E-Alerts & Press Releases

PJC Brief Opposes Overcharging Families of Prisoners for Telephone Calls

The Public Justice filed an amicus brief on June 16, 2005, in the Court of Appeals in Benson et al v. State of Maryland et al.  The case involves a challenge to the Maryland Department of Public Safety and Correctional Services' monopoly telephone system that grossly overcharges inmates and their families and allows the agency to collect millions of dollars for its own coffers from these vulnerable groups.  Plaintiffs in the case argue that the telephone system and rates violate the Maryland constitution and laws in a variety of ways, including under the separation of powers doctrine (contending that only the General Assembly and not an executive agency like DPSCS has the authority to determine the phone charges).  On behalf of itself and 6 other nonprofit organizations (listed below) whose missions include advocating for prisoners and their families in Maryland, the PJC brief addressed two issues.  It provided information about the vital importance of telephone communication between prisoners and their families and other community supports, showing that such communication is critical to maintaining family and community relationships, under difficult circumstances where families are poor and prisoners are isolated in rural prisons, and in turn, that maintaining those relationships is essential to prisoners' prospects for release on parole, successful rehabilitation and reentry, and also to their children's emotional well-being and ability to avoid the criminal justice system later in life themselves.  The brief also argued that plaintiffs were entitled to bring a class action under the Maryland Tort Claims Act.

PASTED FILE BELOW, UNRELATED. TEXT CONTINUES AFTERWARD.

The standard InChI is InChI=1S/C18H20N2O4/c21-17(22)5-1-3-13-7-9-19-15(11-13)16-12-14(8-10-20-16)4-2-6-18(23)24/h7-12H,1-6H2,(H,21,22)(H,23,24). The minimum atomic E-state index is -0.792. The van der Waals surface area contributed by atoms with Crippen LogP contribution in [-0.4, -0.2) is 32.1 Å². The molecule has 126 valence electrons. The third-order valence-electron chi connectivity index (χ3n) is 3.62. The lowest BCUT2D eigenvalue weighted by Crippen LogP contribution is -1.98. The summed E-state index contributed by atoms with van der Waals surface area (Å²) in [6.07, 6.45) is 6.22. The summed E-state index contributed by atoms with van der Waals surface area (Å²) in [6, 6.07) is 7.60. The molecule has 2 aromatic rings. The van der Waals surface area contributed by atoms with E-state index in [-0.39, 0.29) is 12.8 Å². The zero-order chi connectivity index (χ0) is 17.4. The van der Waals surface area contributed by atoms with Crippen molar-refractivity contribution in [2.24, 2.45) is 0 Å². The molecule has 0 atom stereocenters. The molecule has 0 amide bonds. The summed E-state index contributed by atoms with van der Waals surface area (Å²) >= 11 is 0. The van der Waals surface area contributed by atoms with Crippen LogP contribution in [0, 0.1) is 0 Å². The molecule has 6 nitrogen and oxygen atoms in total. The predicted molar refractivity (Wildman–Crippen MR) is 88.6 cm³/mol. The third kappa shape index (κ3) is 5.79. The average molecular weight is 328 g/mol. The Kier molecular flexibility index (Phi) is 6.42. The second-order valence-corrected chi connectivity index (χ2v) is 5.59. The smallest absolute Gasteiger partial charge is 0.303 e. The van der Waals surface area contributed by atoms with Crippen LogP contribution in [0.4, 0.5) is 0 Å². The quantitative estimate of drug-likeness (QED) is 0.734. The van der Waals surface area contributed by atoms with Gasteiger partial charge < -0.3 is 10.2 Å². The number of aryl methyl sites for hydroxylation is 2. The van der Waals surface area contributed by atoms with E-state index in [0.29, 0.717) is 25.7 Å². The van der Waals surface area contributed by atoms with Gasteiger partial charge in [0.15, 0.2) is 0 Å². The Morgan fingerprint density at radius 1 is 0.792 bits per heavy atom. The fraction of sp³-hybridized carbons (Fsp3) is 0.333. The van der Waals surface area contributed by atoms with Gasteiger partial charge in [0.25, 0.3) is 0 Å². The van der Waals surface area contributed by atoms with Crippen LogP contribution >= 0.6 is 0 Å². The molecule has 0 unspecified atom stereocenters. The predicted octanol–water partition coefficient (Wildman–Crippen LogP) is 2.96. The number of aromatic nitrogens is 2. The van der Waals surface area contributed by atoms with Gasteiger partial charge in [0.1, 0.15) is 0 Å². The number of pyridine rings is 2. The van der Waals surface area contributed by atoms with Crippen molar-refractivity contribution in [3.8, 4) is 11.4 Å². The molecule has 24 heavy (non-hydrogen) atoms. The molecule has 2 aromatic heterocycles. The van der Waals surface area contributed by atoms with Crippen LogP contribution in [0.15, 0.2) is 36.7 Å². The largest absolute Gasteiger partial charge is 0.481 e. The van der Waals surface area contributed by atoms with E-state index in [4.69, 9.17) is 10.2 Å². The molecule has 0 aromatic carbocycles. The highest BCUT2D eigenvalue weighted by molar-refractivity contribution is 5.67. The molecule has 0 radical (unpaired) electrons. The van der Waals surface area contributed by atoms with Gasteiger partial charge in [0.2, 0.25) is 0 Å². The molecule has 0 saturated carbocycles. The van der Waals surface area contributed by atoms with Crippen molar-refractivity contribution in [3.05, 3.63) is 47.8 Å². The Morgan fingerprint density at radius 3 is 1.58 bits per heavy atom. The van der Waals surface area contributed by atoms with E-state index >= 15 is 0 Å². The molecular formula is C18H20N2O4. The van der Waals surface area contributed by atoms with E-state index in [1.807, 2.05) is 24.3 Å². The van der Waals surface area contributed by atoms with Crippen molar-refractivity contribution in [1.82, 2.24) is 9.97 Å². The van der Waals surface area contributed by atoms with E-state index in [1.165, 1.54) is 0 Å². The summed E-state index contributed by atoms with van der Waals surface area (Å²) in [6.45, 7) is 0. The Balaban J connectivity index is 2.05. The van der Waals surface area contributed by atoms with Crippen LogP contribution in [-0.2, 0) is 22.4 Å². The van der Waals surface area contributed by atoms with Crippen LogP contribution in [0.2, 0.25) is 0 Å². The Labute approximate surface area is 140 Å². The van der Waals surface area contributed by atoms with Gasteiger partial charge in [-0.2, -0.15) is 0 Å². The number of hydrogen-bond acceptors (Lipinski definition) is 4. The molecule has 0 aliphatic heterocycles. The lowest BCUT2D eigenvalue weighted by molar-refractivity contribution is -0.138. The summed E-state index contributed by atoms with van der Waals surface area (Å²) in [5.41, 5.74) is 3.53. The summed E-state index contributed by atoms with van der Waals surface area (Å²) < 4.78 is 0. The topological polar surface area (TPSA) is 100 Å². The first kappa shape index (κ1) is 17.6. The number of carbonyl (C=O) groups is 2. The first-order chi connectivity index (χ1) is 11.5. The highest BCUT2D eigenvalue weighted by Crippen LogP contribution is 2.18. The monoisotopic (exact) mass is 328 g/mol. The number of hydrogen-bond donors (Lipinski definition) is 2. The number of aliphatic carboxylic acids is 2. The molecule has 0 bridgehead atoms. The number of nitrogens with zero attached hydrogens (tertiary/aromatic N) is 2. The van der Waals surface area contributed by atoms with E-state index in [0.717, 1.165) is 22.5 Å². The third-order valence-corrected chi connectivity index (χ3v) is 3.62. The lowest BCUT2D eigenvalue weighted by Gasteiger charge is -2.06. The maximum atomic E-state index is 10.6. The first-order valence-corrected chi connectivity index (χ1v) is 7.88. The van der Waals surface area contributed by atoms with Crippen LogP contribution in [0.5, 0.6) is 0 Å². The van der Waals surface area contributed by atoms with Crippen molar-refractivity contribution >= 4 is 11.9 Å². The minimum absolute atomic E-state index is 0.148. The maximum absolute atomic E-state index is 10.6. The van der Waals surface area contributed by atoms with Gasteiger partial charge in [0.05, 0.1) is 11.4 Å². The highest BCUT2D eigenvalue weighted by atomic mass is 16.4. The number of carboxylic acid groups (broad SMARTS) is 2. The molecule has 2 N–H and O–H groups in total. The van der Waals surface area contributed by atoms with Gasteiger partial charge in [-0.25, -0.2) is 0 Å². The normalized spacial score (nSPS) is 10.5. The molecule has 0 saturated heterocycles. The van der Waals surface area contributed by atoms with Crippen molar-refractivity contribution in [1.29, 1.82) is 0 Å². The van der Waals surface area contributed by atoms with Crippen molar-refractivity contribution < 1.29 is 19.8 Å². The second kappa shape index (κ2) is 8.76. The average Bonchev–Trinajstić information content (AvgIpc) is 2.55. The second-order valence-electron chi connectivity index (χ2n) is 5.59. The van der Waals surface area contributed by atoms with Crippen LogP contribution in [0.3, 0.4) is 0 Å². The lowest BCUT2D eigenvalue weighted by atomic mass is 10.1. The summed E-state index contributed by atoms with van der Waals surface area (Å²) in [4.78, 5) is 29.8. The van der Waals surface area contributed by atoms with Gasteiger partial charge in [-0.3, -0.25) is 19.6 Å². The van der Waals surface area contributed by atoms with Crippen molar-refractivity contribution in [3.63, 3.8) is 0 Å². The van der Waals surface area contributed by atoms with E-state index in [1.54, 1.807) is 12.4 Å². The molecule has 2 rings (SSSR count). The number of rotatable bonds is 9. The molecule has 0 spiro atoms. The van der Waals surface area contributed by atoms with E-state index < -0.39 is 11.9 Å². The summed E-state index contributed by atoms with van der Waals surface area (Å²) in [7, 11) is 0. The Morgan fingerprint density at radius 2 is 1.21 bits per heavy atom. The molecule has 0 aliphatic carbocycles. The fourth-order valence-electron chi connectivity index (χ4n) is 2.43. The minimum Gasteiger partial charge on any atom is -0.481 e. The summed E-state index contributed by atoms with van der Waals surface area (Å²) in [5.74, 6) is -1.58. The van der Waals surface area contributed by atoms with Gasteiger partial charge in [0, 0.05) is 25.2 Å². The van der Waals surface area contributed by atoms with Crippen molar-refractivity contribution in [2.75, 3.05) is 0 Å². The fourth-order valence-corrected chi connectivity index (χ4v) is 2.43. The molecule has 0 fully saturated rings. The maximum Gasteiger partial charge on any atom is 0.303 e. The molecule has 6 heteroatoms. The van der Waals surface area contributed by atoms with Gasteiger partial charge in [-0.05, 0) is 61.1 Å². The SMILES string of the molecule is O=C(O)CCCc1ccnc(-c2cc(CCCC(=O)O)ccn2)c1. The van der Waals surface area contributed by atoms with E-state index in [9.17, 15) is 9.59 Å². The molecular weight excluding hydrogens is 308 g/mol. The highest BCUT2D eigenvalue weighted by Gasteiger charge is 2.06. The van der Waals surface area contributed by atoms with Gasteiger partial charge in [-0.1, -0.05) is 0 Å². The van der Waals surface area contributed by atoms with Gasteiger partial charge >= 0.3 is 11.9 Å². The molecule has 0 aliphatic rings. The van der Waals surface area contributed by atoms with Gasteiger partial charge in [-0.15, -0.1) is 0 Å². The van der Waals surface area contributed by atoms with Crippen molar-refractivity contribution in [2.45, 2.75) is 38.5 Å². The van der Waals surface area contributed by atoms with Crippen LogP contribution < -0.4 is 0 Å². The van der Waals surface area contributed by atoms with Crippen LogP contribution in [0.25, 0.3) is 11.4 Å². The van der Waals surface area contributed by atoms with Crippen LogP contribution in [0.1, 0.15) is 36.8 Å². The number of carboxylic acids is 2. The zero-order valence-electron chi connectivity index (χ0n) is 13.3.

The brief was written by Debra Gardner, Legal Director, and John Kopolow (Appellate Advocacy Project volunteer), on behalf of Alternative Directions, Inc., Children Having Incarcerated Parents, Inc., Citizens United For The Rehabilitation Of Errants, Family And Corrections Network, Maryland Justice Coalition, and the Maryland Justice Policy Institute, Inc.

« Back